Remote-controlled helicopter drones are being flown over prisons in Canada to drop drugs and other contraband into the grounds for inmates.
Hull jail in the city of Gatineau in Quebec is having to tighten its security after a small helicopter drone flew over prison walls last weekend.
Prison guards searched the grounds and local area thoroughly but failed to find the package that the drone might have been carrying or to see where the drone landed.
Stephane Lemaire, president of Quebec's correctional officers' union, told the Ottawa Sun that this was not an isolated incident and the situation is becoming frustrating:
"This sort of thing happens often in prisons all across Quebec. Usually the drones are carrying small packages of drugs or other illicit substances," he said.
"The problem is, the drone can be controlled from more than a kilometre away, and the [Hull] prison is surrounded by forest."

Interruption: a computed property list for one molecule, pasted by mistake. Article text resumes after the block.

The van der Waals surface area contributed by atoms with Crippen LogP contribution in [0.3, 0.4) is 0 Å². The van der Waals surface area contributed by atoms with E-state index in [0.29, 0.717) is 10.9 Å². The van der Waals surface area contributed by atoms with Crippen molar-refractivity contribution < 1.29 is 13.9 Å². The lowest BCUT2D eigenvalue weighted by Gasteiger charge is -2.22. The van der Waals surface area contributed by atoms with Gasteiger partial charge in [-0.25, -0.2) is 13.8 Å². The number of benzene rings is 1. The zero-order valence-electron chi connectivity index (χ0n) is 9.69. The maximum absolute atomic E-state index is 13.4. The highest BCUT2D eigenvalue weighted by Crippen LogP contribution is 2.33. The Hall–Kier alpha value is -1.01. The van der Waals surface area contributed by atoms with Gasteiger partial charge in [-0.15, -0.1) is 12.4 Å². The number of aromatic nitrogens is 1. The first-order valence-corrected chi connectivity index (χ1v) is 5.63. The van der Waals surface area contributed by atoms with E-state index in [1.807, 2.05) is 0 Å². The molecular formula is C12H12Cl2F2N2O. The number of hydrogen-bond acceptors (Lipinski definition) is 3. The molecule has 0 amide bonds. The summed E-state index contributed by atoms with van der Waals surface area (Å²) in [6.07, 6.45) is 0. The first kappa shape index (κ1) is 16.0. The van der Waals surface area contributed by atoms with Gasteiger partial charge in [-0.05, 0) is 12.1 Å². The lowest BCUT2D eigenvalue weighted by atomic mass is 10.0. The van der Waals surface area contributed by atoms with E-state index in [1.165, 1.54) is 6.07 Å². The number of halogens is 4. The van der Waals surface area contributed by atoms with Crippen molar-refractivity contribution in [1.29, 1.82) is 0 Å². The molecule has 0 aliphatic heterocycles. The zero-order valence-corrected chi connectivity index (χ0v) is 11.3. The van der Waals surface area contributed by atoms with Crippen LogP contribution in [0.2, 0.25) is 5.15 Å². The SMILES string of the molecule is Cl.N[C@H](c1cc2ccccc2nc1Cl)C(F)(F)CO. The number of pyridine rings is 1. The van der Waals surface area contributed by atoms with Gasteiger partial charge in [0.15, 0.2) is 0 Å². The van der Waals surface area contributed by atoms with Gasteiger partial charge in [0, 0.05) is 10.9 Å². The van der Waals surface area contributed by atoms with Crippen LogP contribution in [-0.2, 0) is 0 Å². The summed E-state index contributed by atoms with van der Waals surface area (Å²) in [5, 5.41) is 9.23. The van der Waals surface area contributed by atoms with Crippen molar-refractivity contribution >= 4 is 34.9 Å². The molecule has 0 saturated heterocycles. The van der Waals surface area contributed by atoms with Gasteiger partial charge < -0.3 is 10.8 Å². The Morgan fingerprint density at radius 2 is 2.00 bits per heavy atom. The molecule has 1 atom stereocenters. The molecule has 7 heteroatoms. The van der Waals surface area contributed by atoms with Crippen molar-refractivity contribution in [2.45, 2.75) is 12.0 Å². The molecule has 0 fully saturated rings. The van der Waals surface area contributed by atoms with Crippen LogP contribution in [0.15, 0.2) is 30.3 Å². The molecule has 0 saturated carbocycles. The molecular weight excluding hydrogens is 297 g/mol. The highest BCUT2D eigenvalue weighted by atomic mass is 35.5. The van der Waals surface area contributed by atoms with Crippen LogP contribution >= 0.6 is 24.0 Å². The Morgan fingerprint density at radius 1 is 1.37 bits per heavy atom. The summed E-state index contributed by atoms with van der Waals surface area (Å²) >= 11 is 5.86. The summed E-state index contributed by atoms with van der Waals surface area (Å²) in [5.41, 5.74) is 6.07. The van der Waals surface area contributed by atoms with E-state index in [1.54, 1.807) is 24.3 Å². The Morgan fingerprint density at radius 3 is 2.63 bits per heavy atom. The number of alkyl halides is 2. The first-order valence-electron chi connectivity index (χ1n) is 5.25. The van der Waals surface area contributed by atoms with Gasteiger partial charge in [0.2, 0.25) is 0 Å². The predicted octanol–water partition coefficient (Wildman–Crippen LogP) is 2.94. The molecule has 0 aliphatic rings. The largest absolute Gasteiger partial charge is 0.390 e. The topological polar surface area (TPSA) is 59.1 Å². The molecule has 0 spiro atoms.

Lemaire is urging the government to help boost security in Quebec's prisons by supplying either a net or a jammer to disrupt the signal from the drone to the remote-control.
In related news in the US, four men in Georgia were arrested this week for trying to drop packages of tobacco to prisoners at the Calhoun State Prison using a remote-controlled helicopter.
A prison lieutenant spotted the helicopter hovering over the gates and a search of the local area ensued.
An hour later, the police became suspicious of a car with license plates from another county many miles away.
Sheriff Josh Hilton told Channel 2 Action News in Atlanta: "After we gained consent to search the car we found the helicopter and I don't know exactly how much it was but probably about 1 to 2 pounds of tobacco rolled up."
Hilton added that this was the first time he had ever seen a helicopter being used to try to smuggle contraband into a prison.
In the US, attempting to cross prison guard lines with contraband is a felony and carries a maximum sentence of 20 years in prison.